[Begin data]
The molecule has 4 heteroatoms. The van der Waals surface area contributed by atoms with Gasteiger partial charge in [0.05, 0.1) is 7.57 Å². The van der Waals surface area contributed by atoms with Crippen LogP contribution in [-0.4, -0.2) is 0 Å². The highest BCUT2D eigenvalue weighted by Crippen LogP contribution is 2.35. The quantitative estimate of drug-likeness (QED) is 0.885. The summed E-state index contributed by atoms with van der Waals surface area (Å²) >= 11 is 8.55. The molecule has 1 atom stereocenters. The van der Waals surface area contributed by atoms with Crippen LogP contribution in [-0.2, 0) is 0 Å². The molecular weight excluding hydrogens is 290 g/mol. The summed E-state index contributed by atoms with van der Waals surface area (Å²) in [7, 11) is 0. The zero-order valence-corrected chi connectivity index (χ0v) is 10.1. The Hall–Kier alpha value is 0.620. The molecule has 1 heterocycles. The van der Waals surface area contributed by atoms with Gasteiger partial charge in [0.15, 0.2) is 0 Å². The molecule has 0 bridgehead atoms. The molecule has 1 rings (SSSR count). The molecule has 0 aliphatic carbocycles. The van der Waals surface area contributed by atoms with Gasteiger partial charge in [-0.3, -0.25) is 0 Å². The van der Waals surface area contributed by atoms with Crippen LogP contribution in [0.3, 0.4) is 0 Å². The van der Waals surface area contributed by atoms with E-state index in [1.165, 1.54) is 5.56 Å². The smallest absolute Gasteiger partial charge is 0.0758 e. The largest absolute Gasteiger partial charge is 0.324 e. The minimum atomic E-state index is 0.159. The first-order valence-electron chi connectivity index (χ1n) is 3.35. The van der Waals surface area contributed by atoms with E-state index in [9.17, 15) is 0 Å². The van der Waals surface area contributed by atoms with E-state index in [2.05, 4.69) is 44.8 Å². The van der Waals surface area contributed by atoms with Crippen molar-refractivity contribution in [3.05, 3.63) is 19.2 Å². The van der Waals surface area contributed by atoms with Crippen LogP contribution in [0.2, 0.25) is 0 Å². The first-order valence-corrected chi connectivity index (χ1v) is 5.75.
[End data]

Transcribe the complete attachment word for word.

The molecule has 4 heteroatoms. The van der Waals surface area contributed by atoms with Gasteiger partial charge in [0.05, 0.1) is 7.57 Å². The van der Waals surface area contributed by atoms with Crippen LogP contribution in [-0.4, -0.2) is 0 Å². The highest BCUT2D eigenvalue weighted by Crippen LogP contribution is 2.35. The quantitative estimate of drug-likeness (QED) is 0.885. The summed E-state index contributed by atoms with van der Waals surface area (Å²) >= 11 is 8.55. The molecule has 1 atom stereocenters. The van der Waals surface area contributed by atoms with Crippen LogP contribution in [-0.2, 0) is 0 Å². The molecular weight excluding hydrogens is 290 g/mol. The summed E-state index contributed by atoms with van der Waals surface area (Å²) in [7, 11) is 0. The zero-order valence-corrected chi connectivity index (χ0v) is 10.1. The Hall–Kier alpha value is 0.620. The molecule has 1 heterocycles. The van der Waals surface area contributed by atoms with Gasteiger partial charge in [0.15, 0.2) is 0 Å². The molecule has 0 bridgehead atoms. The molecule has 1 rings (SSSR count). The molecule has 0 aliphatic carbocycles. The van der Waals surface area contributed by atoms with Gasteiger partial charge in [-0.3, -0.25) is 0 Å². The van der Waals surface area contributed by atoms with Crippen LogP contribution in [0.3, 0.4) is 0 Å². The van der Waals surface area contributed by atoms with E-state index in [1.165, 1.54) is 5.56 Å². The smallest absolute Gasteiger partial charge is 0.0758 e. The largest absolute Gasteiger partial charge is 0.324 e. The minimum atomic E-state index is 0.159. The first-order valence-electron chi connectivity index (χ1n) is 3.35. The van der Waals surface area contributed by atoms with E-state index in [9.17, 15) is 0 Å². The van der Waals surface area contributed by atoms with E-state index in [2.05, 4.69) is 44.8 Å². The van der Waals surface area contributed by atoms with Crippen molar-refractivity contribution in [3.05, 3.63) is 19.2 Å². The van der Waals surface area contributed by atoms with Crippen LogP contribution in [0.2, 0.25) is 0 Å². The first-order valence-corrected chi connectivity index (χ1v) is 5.75.